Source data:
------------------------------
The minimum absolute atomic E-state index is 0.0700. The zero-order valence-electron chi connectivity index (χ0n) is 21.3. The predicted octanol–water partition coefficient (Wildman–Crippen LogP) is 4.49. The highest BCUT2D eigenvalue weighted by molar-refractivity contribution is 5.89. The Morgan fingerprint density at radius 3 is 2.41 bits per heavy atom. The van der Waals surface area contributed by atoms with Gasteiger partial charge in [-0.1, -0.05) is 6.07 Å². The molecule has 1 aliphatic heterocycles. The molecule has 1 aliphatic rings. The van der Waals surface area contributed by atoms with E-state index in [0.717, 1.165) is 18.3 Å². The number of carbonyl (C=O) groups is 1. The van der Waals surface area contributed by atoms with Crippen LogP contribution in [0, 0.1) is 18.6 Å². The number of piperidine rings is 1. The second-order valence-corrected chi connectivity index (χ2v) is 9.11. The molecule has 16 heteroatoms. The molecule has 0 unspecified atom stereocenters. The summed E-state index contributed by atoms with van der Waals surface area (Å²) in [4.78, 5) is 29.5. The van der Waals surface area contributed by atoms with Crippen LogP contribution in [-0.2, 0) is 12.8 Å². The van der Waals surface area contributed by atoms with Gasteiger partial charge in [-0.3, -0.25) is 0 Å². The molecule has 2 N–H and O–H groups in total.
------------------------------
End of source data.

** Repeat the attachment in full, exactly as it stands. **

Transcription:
The minimum absolute atomic E-state index is 0.0700. The zero-order valence-electron chi connectivity index (χ0n) is 21.3. The predicted octanol–water partition coefficient (Wildman–Crippen LogP) is 4.49. The highest BCUT2D eigenvalue weighted by molar-refractivity contribution is 5.89. The Morgan fingerprint density at radius 3 is 2.41 bits per heavy atom. The van der Waals surface area contributed by atoms with Gasteiger partial charge in [-0.1, -0.05) is 6.07 Å². The molecule has 1 aliphatic heterocycles. The molecule has 1 aliphatic rings. The van der Waals surface area contributed by atoms with E-state index in [0.717, 1.165) is 18.3 Å². The number of carbonyl (C=O) groups is 1. The van der Waals surface area contributed by atoms with Crippen LogP contribution in [0, 0.1) is 18.6 Å². The number of piperidine rings is 1. The second-order valence-corrected chi connectivity index (χ2v) is 9.11. The molecule has 16 heteroatoms. The molecule has 0 unspecified atom stereocenters. The summed E-state index contributed by atoms with van der Waals surface area (Å²) in [4.78, 5) is 29.5. The van der Waals surface area contributed by atoms with Crippen LogP contribution in [-0.2, 0) is 12.8 Å². The van der Waals surface area contributed by atoms with Gasteiger partial charge in [-0.3, -0.25) is 0 Å². The molecule has 2 N–H and O–H groups in total.